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Douglas Pratt

By Douglas Pratt Pratt@moviecitynews.com

The Informant!

An appealing bait-and-switch tale, pretty much based upon true events, Steven Soderbergh’s The Informant!, has been released by Warner Home Video. Channeling William H. Macy, Matt Damonstars as an executive in a large food conglomerate who confesses to the FBI that he has been involved in a worldwide price fixing scam when he is called in on the investigation of another matter. He agrees to help gather evidence against his supervisors, but the case unfolds in a number of unexpected ways. Scott Bakula co-stars. Although set in the Nineties, Soderbergh uses a Marvin Hamlisch musical score and title card typefaces that evoke the Seventies, with perhaps the reason for this being the same untethered spirit that informs the narrative and motivates the hero. The film has a satisfying level of sophistication in the complexity of the deals the hero is involved in that plays well against the inherent humor of his distracted and guarded personality.

The picture is presented in letterboxed format only, with an aspect ratio of about 1.85:1 and an accommodation for enhanced 16:9 playback. As usual, Soderbergh does his own, typically murky, bland cinematography, which is transferred as well as it can be amid the haze. The 5.1-channel Dolby Digital sound has a reasonably effective mix and is adequately delivered. There are alternate French and Spanish tracks in 5.1 Dolby, optional English, French and Spanish subtitles, and 6 minutes of deleted scenes that often hit the nail too square on the head, although a couple are quite funny.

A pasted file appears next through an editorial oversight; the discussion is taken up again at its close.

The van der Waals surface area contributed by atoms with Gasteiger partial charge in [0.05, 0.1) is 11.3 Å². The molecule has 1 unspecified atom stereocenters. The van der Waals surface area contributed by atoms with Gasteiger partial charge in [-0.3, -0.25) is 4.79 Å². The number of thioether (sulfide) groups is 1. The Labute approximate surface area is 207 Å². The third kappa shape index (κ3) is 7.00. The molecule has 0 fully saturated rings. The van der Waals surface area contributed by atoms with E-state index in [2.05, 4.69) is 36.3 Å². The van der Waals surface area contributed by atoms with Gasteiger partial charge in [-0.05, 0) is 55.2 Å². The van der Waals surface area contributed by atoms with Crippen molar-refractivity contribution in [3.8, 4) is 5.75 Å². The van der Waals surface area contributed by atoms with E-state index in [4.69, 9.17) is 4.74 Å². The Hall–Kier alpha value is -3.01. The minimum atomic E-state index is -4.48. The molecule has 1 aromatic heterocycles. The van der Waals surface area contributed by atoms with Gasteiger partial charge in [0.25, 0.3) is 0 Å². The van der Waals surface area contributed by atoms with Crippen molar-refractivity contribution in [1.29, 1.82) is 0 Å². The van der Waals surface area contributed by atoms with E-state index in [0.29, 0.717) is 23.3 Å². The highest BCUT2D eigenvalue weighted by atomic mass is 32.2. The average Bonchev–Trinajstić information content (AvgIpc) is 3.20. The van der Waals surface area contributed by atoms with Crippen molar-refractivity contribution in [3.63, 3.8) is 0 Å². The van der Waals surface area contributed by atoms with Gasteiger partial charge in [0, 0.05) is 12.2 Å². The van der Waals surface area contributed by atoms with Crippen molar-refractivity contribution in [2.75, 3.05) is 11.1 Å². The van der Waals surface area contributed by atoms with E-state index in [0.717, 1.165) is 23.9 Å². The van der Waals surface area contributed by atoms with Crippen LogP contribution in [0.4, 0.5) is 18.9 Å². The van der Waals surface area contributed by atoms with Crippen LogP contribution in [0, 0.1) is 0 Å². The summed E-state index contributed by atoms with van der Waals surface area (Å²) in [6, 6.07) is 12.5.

The Blu-ray can do nothing to rescue the cinematography and in fact, the way these things work, it actually makes it look worse, as you are more aware of how fuzzy everything is. The sound is better detailed, but the differences are minor. The subtitling and special features are carried over from the DVD, with one additional feature (which really belongs on a DVD for reasons of convenience), a commentary track featuring Soderbergh and screenwriter Scott Z. Burns. It is a reasonably informative talk, going over both the making of the film and the background of its subject. Near the end, they talk about how badly the film did in previews, but anticipate, since they were recording the track before the film’s commercial release, that the boxoffice gross would prove the previews wrong. Sorry guys, didn’t happen. They also, at another point, demonstrate an obliviousness to irony as they digress into a discussion of candy corn and how it has ‘no corn in it,’ when in fact, as the opening narration of the film clearly lays out, the candy, like practically every other food item, is loaded with corn syrup.

– by Douglas Pratt

Douglas Pratt’s DVD-Laser Disc Newsletter is published monthly.
For a free sample, call (516)594-9304 or go to his website at www.DVDLaser.com

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